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UK wind hits 5 GW mark

The wind energy industry in the UK is today celebrating a milestone of 5GW of installed wind energy capacity.

The announcement was made following the inauguration of the 300 MW Thanet offshore wind farm, off England’s south east coast.

RenewableUK Chief Executive Maria McCaffery MBE, said of the achievment, “Five gigawatts is an important milestone for two reasons: it takes us within reach of our 2010 targets on renewable electricity, while proving that each successive gigawatt takes less and less time to deploy. Renewable energy generally and wind energy in particular is not alternative energy any longer - it is absolutely mainstream.”

However, some analysts used the occasion to criticise the UK's achievments when it comes to renewable energy. Alex Desbarres, a senior analyst at Datamonitor said, “Few reports will mention that the overall level of wind farm deployment in the UK, both onshore and offshore, is dismal when you consider the countries vast wind resources. Fewer still will mention the fact that the UK’s wind energy ambitions are being undermined by a national energy policy model which is no longer fit for purpose.

"Wind power is the obvious political low hanging fruit. It has been hand-picked by this and the previous government over other forms of power generation, and while it does have a part to play in the UK’s energy mix, it is not the silver bullet the media often makes it out to be.”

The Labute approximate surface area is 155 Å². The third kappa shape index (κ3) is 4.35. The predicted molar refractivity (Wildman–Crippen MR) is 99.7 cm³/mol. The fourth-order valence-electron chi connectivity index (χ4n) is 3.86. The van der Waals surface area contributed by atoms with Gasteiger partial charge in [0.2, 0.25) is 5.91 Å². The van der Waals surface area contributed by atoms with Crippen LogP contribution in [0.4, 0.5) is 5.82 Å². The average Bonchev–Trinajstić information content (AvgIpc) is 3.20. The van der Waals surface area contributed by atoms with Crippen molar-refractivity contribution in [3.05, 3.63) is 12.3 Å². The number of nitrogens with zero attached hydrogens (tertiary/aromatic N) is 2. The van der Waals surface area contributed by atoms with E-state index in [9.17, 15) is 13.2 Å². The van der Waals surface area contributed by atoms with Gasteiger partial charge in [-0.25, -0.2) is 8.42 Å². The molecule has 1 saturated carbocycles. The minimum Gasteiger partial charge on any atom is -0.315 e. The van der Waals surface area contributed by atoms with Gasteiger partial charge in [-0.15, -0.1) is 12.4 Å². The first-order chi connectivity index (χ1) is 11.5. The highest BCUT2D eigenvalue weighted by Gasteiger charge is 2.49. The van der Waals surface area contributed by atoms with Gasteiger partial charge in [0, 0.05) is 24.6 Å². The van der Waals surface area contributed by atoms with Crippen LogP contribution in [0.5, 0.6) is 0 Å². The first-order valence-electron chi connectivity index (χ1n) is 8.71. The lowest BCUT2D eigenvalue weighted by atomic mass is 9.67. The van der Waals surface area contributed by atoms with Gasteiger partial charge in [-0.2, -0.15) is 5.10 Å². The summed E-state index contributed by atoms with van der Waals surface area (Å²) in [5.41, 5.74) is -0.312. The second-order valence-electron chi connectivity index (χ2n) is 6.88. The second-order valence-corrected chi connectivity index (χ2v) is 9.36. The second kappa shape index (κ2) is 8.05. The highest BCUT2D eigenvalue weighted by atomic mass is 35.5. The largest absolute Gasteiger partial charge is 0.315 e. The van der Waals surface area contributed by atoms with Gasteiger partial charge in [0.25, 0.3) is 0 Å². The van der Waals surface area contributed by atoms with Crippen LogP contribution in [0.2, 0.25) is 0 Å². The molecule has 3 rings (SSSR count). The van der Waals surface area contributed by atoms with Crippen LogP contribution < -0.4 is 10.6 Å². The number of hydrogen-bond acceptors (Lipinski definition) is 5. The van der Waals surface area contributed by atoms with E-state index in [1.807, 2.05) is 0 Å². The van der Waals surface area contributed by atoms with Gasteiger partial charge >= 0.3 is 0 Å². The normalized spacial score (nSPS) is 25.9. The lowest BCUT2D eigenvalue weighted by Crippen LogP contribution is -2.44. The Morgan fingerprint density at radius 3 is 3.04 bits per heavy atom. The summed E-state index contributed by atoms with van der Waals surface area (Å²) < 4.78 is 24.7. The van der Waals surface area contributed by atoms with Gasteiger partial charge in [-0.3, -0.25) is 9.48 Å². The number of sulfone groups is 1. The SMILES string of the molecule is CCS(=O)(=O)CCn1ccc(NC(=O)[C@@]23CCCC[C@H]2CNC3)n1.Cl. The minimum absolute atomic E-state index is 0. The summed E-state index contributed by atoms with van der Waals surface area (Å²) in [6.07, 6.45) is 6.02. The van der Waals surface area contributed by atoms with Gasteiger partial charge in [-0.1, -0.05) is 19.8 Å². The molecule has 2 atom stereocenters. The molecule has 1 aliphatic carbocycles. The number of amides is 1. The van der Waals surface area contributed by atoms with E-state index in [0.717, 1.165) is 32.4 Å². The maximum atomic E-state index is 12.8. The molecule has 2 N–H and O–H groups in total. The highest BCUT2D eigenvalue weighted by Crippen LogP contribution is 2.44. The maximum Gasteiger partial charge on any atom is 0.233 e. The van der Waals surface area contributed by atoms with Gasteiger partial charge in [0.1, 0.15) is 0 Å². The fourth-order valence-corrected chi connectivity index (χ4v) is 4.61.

UK Wind facts and figures

  • The UK now has 5,056 megawatts (MW) or 5.1 gigawatts (GW) of wind energy generating capacity installed. This will be split between 1,341 MW of offshore wind and 3,715 MW of onshore wind;
  • The total number of utility scale wind turbines in the UK will be 3076, counting both onshore and offshore. 2640 will be onshore and 436 offshore;
  • In practical terms this means that wind will provide just over 4% of the UK’s total electricity consumption, with other renewables providing around 5%;
  • In terms of onshore, the UK has just 1 turbine per each 100 square kilometres of onshore land mass, compared to 11 in Denmark, 6 in Germany and the Netherlands, 3 in Spain and 2 in Portugal and Ireland;
  • On average, due to better wind conditions a wind turbine in the UK generates 50% more electricity than the same wind turbine in Germany. However, Germany has 21,315 wind turbines installed compared to the UK’s 3,076;
  • In terms of electricity delivered to the grid the output from UK’s renewable power stations is expected to overtake nuclear in 2013;
  • Currently, there are 2,576 MW (966 turbines) of projects in construction onshore and offshore in the UK, and a further 6,166 MW (2311 turbines) with planning consent. Together existing renewable and wind capacity, this should increase the share of renewables to around 15% of all consumption;
  • The current onshore capacity in the planning system is 7.4 GW.
     

 

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